Trampolining

Includes: Aeroball, Aeroballing, Trampoline Parks, Exercise Trampettes Indoors, Outdoors, Sports

Age:
5+
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Bouncy fun

Trampolining is brilliant aerobic exercise. It improves your balance and there are loads of challenging tricks to learn!

Overview

Trampolining is a competitive Olympic sport in which gymnasts perform acrobatics while bouncing on a trampoline. Girls can have a go by just bouncing or learning some tricks, according to their level of confidence and skill.

Looking for something a little more challenging on a trampoline? Try aeroballing – a cross between trampolining, basketball and volleyball, which is offered at our Blackland Farm Activity Centre in Sussex.

Approved: 5 May 2021
Version: 1.0
Content owner: Adventure team

Planning checklist

If you or another member of your leadership team is running the activity, follow these extra steps.

In your unit meeting place

  • Source any specialist equipment or clothing needed. Make sure this is in good condition and fit for purpose. Check the equipment is suitably insured and confirm what would happen if there was any damage. 
  • Check you hold the relevant qualification, if one is needed, to run the activity and let your commissioner know you plan to run it yourself. If you aren’t sure, speak to your local adviser to check.
  • Make sure you have the correct ratio of participants (girls, leaders and volunteers) to qualified adults (those running the activity if a qualification is needed). This is different to the ratio of leaders to girls.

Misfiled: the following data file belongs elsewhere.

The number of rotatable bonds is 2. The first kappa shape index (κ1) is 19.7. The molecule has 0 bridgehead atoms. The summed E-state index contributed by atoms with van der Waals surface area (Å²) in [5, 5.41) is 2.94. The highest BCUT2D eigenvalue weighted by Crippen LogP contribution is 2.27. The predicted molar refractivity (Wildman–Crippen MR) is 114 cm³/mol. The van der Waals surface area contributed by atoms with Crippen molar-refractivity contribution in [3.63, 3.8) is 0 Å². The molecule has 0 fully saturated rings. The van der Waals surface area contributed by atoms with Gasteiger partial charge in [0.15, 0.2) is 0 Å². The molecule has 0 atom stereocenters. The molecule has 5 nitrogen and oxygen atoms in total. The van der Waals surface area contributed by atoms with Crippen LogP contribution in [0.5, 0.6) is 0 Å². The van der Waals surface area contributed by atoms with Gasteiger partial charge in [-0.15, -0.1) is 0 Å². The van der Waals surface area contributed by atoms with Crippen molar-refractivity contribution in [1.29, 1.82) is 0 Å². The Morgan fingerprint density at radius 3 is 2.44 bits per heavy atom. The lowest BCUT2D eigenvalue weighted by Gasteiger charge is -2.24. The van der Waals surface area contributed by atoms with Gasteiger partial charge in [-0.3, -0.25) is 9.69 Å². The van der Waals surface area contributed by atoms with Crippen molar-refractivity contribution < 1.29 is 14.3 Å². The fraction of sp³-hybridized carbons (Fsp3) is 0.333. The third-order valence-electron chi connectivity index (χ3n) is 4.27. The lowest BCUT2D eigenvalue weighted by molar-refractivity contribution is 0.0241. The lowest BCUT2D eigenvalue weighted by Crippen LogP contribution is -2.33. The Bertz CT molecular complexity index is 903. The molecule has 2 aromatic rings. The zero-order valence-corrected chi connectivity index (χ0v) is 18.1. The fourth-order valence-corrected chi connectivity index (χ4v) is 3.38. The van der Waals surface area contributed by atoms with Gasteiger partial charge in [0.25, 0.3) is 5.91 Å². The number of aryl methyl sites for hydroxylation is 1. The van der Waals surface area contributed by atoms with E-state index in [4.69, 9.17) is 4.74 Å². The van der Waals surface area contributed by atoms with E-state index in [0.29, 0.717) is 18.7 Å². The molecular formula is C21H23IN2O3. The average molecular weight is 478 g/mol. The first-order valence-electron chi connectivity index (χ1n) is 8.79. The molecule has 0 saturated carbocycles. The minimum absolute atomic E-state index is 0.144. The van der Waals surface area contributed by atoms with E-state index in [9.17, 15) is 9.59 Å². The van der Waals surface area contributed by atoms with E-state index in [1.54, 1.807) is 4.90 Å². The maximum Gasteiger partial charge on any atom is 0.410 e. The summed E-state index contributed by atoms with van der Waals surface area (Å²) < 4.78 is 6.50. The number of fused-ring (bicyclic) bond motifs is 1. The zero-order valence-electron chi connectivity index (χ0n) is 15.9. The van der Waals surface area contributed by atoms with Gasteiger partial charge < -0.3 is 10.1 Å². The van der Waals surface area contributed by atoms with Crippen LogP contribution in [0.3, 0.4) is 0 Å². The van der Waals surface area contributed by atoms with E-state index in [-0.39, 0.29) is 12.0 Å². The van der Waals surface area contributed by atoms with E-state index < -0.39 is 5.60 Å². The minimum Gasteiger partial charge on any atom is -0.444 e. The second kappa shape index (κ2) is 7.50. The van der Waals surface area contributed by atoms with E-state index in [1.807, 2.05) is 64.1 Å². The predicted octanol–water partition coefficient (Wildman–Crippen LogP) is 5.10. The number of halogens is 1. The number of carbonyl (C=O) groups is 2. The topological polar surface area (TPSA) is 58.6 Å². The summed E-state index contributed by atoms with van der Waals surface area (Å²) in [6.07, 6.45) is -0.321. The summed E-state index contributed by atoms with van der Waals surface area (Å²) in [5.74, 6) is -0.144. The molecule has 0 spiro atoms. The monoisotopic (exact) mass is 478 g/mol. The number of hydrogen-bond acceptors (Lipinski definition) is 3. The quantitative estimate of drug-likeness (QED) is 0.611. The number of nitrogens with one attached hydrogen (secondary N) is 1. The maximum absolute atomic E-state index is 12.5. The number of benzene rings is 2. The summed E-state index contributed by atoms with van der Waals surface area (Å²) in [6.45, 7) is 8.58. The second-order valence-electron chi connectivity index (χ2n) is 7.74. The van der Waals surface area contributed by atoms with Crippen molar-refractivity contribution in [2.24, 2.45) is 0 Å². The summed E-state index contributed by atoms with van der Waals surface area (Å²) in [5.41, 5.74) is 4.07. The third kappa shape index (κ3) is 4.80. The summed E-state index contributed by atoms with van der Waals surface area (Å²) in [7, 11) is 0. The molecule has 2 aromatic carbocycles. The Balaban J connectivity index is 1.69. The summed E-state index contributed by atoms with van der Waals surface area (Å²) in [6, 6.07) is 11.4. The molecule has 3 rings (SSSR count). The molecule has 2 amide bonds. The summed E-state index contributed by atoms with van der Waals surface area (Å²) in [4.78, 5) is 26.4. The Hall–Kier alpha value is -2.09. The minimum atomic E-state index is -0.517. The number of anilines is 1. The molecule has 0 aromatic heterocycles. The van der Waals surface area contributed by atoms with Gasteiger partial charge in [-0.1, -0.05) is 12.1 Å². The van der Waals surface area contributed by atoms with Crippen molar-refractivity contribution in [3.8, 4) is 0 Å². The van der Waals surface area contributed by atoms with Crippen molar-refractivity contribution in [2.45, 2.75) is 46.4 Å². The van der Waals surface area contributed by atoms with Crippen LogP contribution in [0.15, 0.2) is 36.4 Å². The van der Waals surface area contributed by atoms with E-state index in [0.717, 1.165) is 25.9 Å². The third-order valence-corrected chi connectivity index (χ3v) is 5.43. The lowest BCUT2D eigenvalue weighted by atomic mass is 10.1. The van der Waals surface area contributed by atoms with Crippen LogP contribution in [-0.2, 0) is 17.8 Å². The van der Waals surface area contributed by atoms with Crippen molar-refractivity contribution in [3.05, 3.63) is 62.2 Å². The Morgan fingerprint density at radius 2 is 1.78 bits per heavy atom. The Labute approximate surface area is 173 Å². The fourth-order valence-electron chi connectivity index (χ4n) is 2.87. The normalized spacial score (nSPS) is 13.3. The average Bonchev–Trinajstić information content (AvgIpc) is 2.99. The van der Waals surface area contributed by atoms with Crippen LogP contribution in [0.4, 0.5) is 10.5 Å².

At an external venue

  • Arrange for a home contact. Leave any route or other relevant details with your home contact and complete a home contact agreement form. Let them know about any changes to your plans.
  • Tell your commissioner.
  • Check you hold the relevant qualification (if one is needed) to run the activity and let your commissioner know you plan to run it yourself. If you aren’t sure, speak to your local adviser to check.
  • Check with the venue that they have the correct equipment and, if needed, specialist clothing that will meet the needs of your group.
  • Get any specialist equipment or clothing needed to run the activity not provided by the venue, and make sure this is in good condition and fit for purpose.
  • Check that any equipment is suitably insured by the provider and agree what happens to the equipment if it gets damaged.
  • Ask for a copy of the venue's safety guidelines and risk assessment.
  • Make sure you have the correct ratio of participants (girls, leaders and volunteers) to qualified adults (those running the activity if a qualification is needed). This is different to the ratio of leaders to girls.
  • Consider the ability and experience of the participants and any disabilities, access needs or health conditions and plan the session accordingly.

Some venues might ask for a disclaimer or waiver to be signed for each person taking part in the activity. This is something which parents/carers must sign on behalf of their child. You can do this along with the consent form. Parents and carers should be given sufficient information from the provider along with the waiver so they can make an informed decision to sign it or not. Leaders can only sign disclaimers and waivers for their own personal participation.